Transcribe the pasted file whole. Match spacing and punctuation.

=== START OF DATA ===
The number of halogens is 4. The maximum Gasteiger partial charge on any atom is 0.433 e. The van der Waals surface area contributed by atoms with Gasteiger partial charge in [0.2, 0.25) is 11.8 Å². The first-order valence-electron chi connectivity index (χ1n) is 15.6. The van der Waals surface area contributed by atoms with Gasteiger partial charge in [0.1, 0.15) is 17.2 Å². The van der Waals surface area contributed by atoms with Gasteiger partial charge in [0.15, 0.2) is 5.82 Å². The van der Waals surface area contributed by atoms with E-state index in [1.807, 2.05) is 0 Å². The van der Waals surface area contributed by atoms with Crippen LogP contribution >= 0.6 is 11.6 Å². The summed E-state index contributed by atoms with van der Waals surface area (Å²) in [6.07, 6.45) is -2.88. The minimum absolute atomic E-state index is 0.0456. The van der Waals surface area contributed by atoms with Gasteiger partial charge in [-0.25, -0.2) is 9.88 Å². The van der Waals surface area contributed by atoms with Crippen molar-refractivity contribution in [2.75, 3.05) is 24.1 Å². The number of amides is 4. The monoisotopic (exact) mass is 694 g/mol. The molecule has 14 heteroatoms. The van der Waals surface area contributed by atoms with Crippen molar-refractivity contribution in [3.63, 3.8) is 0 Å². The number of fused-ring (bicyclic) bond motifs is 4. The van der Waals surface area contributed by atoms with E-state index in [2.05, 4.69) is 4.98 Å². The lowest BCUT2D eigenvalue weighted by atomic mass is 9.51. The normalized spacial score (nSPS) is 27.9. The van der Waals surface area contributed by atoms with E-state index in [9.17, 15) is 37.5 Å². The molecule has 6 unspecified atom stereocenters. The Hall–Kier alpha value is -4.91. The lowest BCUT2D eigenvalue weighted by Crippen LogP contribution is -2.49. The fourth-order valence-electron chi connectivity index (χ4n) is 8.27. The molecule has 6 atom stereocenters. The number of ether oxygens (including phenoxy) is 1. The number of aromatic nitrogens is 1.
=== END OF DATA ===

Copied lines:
The number of halogens is 4. The maximum Gasteiger partial charge on any atom is 0.433 e. The van der Waals surface area contributed by atoms with Gasteiger partial charge in [0.2, 0.25) is 11.8 Å². The first-order valence-electron chi connectivity index (χ1n) is 15.6. The van der Waals surface area contributed by atoms with Gasteiger partial charge in [0.1, 0.15) is 17.2 Å². The van der Waals surface area contributed by atoms with Gasteiger partial charge in [0.15, 0.2) is 5.82 Å². The van der Waals surface area contributed by atoms with E-state index in [1.807, 2.05) is 0 Å². The van der Waals surface area contributed by atoms with Crippen LogP contribution >= 0.6 is 11.6 Å². The summed E-state index contributed by atoms with van der Waals surface area (Å²) in [6.07, 6.45) is -2.88. The minimum absolute atomic E-state index is 0.0456. The van der Waals surface area contributed by atoms with Gasteiger partial charge in [-0.25, -0.2) is 9.88 Å². The van der Waals surface area contributed by atoms with Crippen molar-refractivity contribution in [2.75, 3.05) is 24.1 Å². The number of amides is 4. The monoisotopic (exact) mass is 694 g/mol. The molecule has 14 heteroatoms. The van der Waals surface area contributed by atoms with Crippen molar-refractivity contribution in [3.63, 3.8) is 0 Å². The number of fused-ring (bicyclic) bond motifs is 4. The van der Waals surface area contributed by atoms with E-state index in [2.05, 4.69) is 4.98 Å². The lowest BCUT2D eigenvalue weighted by atomic mass is 9.51. The normalized spacial score (nSPS) is 27.9. The van der Waals surface area contributed by atoms with E-state index in [9.17, 15) is 37.5 Å². The molecule has 6 unspecified atom stereocenters. The Hall–Kier alpha value is -4.91. The lowest BCUT2D eigenvalue weighted by Crippen LogP contribution is -2.49. The fourth-order valence-electron chi connectivity index (χ4n) is 8.27. The molecule has 6 atom stereocenters. The number of ether oxygens (including phenoxy) is 1. The number of aromatic nitrogens is 1.